Newlywed celebrates end of breast cancer treatment with tattoo

Becky Roberds’ wedding was set for July 11, 2015. The 38-year-old had
already selected her venue, invited the guests and tailored her dress.
Then, in early April, she noticed a lump on her right breast, just a
week-and-a-half before her scheduled well-woman exam.

“I said, you know, I’m not going to freak out and reschedule my
appointment sooner. I’ll just wait until I see my doctor,” she recalls.

Becky’s doctor suspected it was a cyst, but he encouraged her to
undergo further testing and a biopsy. She got a mammogram and ultrasound through MD Anderson Cancer Center Breast Care at
Memorial Hermann.

“I went to school for medical assisting, so when they were doing the
ultrasound, I saw the blood flow to the mass, and I said, ‘Oh my
gosh.’ I knew right then that it was a tumor,” says Becky, who had
lost her stepmother, father, mother, grandmother, aunt and two uncles
to cancer.

Preparing for breast cancer treatment at MD Anderson in Katy

On May 4, 2015, Becky got her biopsy results: her tumor was malignant.

“Honestly, I knew that I would have cancer at some point in my
life,” Becky says. “Because of my family history, I just had an
inclination.” That’s why she didn’t even wait for biopsy results to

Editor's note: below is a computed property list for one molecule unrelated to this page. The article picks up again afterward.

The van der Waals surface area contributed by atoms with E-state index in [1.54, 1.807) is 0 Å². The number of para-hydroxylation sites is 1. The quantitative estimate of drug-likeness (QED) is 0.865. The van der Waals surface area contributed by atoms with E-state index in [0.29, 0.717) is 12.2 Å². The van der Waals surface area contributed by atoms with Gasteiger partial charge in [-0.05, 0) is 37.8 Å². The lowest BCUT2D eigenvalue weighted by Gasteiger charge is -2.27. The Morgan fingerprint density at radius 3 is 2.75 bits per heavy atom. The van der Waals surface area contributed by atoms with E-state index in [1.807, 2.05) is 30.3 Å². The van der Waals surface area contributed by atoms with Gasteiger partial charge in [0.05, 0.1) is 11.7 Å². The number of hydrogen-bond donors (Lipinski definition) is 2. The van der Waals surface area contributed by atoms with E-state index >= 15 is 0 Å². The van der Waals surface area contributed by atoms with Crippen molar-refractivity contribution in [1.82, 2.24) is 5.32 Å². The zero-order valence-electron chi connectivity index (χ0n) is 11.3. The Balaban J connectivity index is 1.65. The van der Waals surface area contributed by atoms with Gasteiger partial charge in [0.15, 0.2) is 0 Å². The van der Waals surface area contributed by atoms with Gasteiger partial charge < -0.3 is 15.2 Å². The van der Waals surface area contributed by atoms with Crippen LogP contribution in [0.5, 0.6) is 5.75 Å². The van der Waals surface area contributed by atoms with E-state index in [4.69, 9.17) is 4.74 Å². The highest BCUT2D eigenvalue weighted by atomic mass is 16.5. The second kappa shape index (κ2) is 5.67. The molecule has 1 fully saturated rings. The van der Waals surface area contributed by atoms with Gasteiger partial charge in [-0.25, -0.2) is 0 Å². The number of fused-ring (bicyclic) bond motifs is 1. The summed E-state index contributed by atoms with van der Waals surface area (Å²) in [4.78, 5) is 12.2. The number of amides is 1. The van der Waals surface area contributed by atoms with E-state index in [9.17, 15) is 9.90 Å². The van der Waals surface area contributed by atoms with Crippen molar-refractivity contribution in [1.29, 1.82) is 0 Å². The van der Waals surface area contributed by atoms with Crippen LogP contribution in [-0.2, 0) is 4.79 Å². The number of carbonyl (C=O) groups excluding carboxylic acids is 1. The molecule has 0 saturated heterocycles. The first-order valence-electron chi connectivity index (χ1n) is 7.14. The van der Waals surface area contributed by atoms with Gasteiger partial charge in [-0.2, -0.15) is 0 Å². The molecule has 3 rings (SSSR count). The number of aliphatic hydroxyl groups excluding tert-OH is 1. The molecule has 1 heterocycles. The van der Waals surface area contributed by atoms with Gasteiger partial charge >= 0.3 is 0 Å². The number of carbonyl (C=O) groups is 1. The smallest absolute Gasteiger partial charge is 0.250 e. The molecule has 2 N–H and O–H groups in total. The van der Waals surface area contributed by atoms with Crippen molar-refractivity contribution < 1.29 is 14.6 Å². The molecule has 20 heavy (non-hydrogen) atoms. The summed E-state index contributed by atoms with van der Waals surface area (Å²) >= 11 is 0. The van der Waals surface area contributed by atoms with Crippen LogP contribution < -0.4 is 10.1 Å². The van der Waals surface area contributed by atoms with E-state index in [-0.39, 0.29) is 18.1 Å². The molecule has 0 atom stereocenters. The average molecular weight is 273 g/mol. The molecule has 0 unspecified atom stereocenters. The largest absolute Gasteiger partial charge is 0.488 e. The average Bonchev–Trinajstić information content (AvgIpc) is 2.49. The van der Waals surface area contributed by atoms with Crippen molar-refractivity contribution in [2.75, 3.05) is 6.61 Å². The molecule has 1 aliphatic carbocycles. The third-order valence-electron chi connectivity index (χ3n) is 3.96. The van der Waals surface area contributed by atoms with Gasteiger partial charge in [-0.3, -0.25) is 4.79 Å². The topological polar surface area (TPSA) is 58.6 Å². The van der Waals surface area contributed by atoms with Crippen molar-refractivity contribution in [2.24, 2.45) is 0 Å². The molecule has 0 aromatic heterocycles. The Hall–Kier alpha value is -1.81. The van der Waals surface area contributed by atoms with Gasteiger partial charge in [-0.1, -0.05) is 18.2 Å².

start planning. By the time her doctor had called with her diagnosis,
she’d already done her research and set up an appointment at MD Anderson in
with Catherine Akay, M.D.

“Dr. Akay likes to use the most aggressive but least invasive
approach,” Becky says. “She doesn’t want to remove anything she
doesn’t have to, but she wants to be as quick and effective as
possible.” That approach appealed to Becky.

Becky tested negative for a BRCA gene mutation, which meant she wasn’t at
increased risk for breast and ovarian cancers. So Akay recommended she
undergo a lumpectomy rather than completely removing her breasts with
a mastectomy.

Cancer doesn’t stop happiness

With her breast cancer treatment on the horizon, Becky’s wedding
plans became uncertain.

“Everything went up in an uproar,” she says. “Not only were we
dealing with wedding planning, we were dealing with cancer surgery at
the same time.”

To offer some relief, her brother-in-law and his wife offered to pay
for a Vegas wedding before she started treatment. Becky scrapped all
her wedding plans, and on May 30, 2015, she married the love of her
life during a quick weekend getaway to Las Vegas.

“It was an unimaginable wedding. It was fantastic,” she says.

Less than two weeks later, Becky underwent a lumpectomy and breast reconstruction surgery. She also
completed 30 rounds of radiation therapy under the care of Sunil Patel, M.D.

“His bedside manner is amazing,” she says. “He was so informative. I
admired that because that’s exactly what patients need when they’re in
that situation; we need to be given information so that we’re able to
make an informed decision.”

A tattoo to celebrate survivorship